Saturday, February 27, 2010


I'm the co-author with Professor Tim Pauketat in a Oxford University Press volume called "Cahokia Mounds" so I was delighted to find the following:

About 800 years ago, in a large room lit by a wood fire, fierce-looking men bedecked in bright feathers and polished copper ornaments gathered to smoke and talk. Their intricate jewelry -- fanciful objects hammered from chunks of naturally occurring raw copper -- reflected the firelight. A variety of these ancient Mississippian-era copper decorations have turned up throughout Illinois and the Southeast United States, including triangular, 8-inch long-earrings embossed at the ends with a human face, headdress ornaments depicting stylized birds, even diminutive but carefully crafted copper ovals that may have been applied to a ritualistic leather belt or cape. When they are unearthed, these antiquities are covered with a green or gray patina.

Today, traffic on Collinsville (Illinois) passes a short distance from the collection of over more than 80 mounds where, archaeologists say, this American Stone Age scene is thought to have regularly occurred.

But there is something unique about a particular excavated area beside a rather plain looking mound -- Mound 34 -- that lies about 200 yards east of the world famous and huge Monk's Mound at Cahokia Mounds State Historic Site. The carefully sifted soil at this excavation has revealed evidence of the only known copper workshop from the Mississippian-era, a culture that peaked about 1250 A.D. throughout the middle and southern portions of America. The overall Illinois state site was the location of a large, prehistoric city of perhaps 20,000 that archaeologists call Cahokia.

"It's the only one (copper workshop) that's been discovered," said James A. Brown, professor of archaeology at Northwestern University in Chicago.

Brown and his research partner John Kelly, a lecturer in archaeology at Washington University in St. Louis, have for eight years led an investigation into finding the workshop and then carefully excavating the often minute particles and bits of copper that were left behind. Brown said that the copper workshop was purely for religious purposes, to produce ornaments for those who participated in significant ceremonies that probably occurred atop the mounds. "They are all depictions of other worldly beings," he said of the symbols and figures found in copper as well as on pieces of pottery and decorated shells.

The irony is that a self-taught archaeologist, Greg Perino, who grew up in Belleville and pioneered a sometimes heavy handed excavation style that featured bulldozing, actually discovered the copper workshop and another nearby nearly 60 years ago. Perino died in 2005 at age 91. However, his mapping was rudimentary and it took years to relocate his find. The rediscovery of the copper workshop has gained national attention. The National Geographic Society is helping to fund the research.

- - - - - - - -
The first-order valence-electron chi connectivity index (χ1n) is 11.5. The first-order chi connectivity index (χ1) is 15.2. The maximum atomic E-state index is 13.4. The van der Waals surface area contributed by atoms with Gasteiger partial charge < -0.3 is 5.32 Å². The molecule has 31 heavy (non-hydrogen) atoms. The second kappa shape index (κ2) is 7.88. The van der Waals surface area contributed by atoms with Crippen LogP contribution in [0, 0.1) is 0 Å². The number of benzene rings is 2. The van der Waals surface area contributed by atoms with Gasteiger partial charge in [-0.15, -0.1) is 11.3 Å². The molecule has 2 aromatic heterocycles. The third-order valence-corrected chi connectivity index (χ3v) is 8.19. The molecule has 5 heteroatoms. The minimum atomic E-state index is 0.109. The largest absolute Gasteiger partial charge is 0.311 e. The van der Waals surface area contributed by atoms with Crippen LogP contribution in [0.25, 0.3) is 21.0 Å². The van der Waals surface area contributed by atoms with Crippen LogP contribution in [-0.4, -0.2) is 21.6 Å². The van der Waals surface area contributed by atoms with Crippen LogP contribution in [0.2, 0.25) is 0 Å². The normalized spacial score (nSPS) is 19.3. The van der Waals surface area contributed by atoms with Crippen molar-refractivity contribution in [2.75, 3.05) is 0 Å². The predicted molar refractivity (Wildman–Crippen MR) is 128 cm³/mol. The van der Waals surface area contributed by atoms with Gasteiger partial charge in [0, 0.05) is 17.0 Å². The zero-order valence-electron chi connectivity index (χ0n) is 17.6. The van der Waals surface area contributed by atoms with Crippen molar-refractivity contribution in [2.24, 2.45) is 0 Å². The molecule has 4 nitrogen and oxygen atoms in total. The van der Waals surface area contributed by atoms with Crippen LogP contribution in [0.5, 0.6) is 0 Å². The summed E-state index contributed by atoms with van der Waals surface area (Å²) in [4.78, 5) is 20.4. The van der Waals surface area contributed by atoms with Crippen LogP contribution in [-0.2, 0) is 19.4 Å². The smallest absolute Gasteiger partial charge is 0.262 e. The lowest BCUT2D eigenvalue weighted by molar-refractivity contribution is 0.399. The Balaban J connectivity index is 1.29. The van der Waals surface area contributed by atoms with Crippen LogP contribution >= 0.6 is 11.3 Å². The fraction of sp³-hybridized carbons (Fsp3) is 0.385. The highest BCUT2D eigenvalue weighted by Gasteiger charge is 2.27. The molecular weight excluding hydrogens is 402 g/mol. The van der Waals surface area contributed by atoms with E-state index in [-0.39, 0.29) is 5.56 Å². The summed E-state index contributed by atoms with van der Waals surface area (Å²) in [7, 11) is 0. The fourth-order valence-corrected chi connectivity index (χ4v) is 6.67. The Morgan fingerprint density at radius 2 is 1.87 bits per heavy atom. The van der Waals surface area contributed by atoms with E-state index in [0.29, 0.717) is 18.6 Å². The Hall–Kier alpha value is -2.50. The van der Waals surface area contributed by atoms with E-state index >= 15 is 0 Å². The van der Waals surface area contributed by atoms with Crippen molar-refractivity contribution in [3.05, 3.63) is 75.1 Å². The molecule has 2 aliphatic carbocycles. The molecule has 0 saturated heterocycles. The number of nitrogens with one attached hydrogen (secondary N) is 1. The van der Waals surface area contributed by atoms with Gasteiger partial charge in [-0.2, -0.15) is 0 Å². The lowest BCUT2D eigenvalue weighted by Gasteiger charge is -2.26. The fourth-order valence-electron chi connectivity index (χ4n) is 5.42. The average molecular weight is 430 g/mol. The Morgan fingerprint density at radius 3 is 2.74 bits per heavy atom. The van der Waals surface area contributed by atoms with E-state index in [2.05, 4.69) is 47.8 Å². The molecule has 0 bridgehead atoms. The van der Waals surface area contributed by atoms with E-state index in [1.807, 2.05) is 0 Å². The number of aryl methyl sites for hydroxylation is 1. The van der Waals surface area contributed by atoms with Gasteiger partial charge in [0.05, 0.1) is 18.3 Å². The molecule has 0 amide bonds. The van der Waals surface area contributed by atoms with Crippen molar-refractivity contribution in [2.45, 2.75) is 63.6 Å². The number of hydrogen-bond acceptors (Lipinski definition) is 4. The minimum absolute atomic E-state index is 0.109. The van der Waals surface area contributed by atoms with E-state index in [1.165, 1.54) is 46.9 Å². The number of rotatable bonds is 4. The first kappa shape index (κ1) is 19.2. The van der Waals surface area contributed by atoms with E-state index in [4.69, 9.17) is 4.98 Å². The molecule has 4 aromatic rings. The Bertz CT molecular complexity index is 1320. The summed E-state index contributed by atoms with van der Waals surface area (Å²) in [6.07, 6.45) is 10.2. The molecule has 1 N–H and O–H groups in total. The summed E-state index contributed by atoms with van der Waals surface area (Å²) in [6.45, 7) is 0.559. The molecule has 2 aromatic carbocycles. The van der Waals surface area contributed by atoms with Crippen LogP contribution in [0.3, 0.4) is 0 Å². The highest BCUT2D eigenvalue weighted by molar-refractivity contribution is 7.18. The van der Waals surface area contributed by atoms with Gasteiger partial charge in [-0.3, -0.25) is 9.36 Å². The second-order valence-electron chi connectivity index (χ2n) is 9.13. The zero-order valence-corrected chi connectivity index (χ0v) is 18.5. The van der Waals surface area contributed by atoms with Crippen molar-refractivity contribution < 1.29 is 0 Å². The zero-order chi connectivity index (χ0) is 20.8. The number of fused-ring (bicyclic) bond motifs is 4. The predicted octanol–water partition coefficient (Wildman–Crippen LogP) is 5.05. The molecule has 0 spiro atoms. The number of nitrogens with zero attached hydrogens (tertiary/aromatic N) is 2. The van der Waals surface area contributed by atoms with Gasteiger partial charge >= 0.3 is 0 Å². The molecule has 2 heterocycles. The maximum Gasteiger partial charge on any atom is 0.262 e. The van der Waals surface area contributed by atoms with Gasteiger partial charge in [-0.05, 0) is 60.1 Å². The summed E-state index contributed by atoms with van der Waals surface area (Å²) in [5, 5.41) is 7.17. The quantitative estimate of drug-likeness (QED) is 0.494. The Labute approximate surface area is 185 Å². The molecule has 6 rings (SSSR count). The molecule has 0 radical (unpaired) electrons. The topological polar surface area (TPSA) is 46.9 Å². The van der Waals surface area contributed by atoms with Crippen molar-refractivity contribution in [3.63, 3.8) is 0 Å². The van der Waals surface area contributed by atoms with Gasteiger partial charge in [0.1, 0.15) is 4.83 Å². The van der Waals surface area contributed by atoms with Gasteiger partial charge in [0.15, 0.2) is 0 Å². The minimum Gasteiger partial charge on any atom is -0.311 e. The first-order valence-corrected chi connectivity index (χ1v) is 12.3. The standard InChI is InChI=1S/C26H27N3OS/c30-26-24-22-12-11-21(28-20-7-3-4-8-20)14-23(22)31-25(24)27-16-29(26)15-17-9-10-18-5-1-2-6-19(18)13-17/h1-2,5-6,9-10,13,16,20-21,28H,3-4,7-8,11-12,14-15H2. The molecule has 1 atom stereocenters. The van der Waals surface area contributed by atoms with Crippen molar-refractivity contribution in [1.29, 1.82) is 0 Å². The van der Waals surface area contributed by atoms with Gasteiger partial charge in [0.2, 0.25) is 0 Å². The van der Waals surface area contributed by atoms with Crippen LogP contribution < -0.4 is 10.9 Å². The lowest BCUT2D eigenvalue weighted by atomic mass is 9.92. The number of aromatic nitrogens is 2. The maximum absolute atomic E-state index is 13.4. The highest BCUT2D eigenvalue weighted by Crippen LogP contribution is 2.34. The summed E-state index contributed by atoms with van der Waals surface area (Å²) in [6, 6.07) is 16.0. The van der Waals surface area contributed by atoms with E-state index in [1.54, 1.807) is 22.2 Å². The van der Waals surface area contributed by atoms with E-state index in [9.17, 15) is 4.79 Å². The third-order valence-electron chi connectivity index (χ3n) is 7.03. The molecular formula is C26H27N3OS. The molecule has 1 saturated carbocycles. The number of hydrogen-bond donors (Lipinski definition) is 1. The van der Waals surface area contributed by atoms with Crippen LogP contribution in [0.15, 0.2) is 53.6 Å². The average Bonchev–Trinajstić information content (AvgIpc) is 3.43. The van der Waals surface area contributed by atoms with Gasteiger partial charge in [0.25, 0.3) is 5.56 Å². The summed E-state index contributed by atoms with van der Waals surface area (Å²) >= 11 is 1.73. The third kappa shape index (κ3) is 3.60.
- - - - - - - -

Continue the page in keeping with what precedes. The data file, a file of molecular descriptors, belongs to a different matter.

The overall purpose of most excavations at the mounds site, according to Kelly and Brown, is to determine the true role of Cahokia in the Southeast Ceremonial Complex, the string of ancient cities and mounds that stretched from Wisconsin through Illinois and on into Kentucky, Arkansas, Louisiana, Alabama and Georgia.

And in turn, the workshop and the shell cup fragments hint that Cahokia may have been the center and not just an outlying fringe of the ancient Mississippian culture. The true role of Cahokia undoubtedly still lies buried. Unlike many other Mississippian sites that have been heavily excavated, less than 1 percent of the mounds site has been dug. While many artifacts have turned up, scientists working the site say what is left buried may greatly change current views of the civilization, and reinforce the theory that Cahokia may have been the center of it all.

Contact reporter George Pawlaczyk at or 239-2625.


I'm sure this is on all the Egyptology blogs but I especially liked the reporting in this one so am including it -- although I usually avoid Egypt news because there are so many blogs to cover it.

It turns out Egypt's beloved boy-king wasn't so golden after all — or much of a wild and crazy guy, for that matter. But will research showing King Tut was actually a hobbled, weak teen with a cleft palate and club foot kill enthusiasm for a mummy that has fascinated the world for nearly a century?

Not likely, historians say, even though the revelations hardly fit the popular culture depiction of a robust, exotically handsome young pharaoh, or a dancing "how'd-you-get-so-funky" phenom a la Steve Martin. The comedian parodied Tut on "Saturday Night Live" during a blockbuster King Tut traveling exhibit in the late 1970s, which packed U.S. museums and spawned a mini-industry in Tut tchotchkes.

"This is one sick kid," Egyptologist Emily Teeter, assistant curator at the University of Chicago's Oriental Institute, said after learning of the research. It shows that, based on DNA tests and CT scans, Tut had a genetic bone disease and malaria, which combined with a severe broken leg could have been what killed him about 3,300 years ago at age 19. The results further dispel the more romantic and popular theories about what did him in, like being murdered by a sneaky palace foe.

But historians say the new evidence will likely only intensify public interest in King Tutankhamun because it brings the boy ruler down to Earth. "It makes him all the more human and all the more fascinating," said Dr. Howard Markel, a medical historian at the University of Michigan.

The more realistic picture, fleshed out by testing Tut's mummy and those of his family, has its own mystique. Moreover, their tradition of incestuous marriages only worsened their maladies.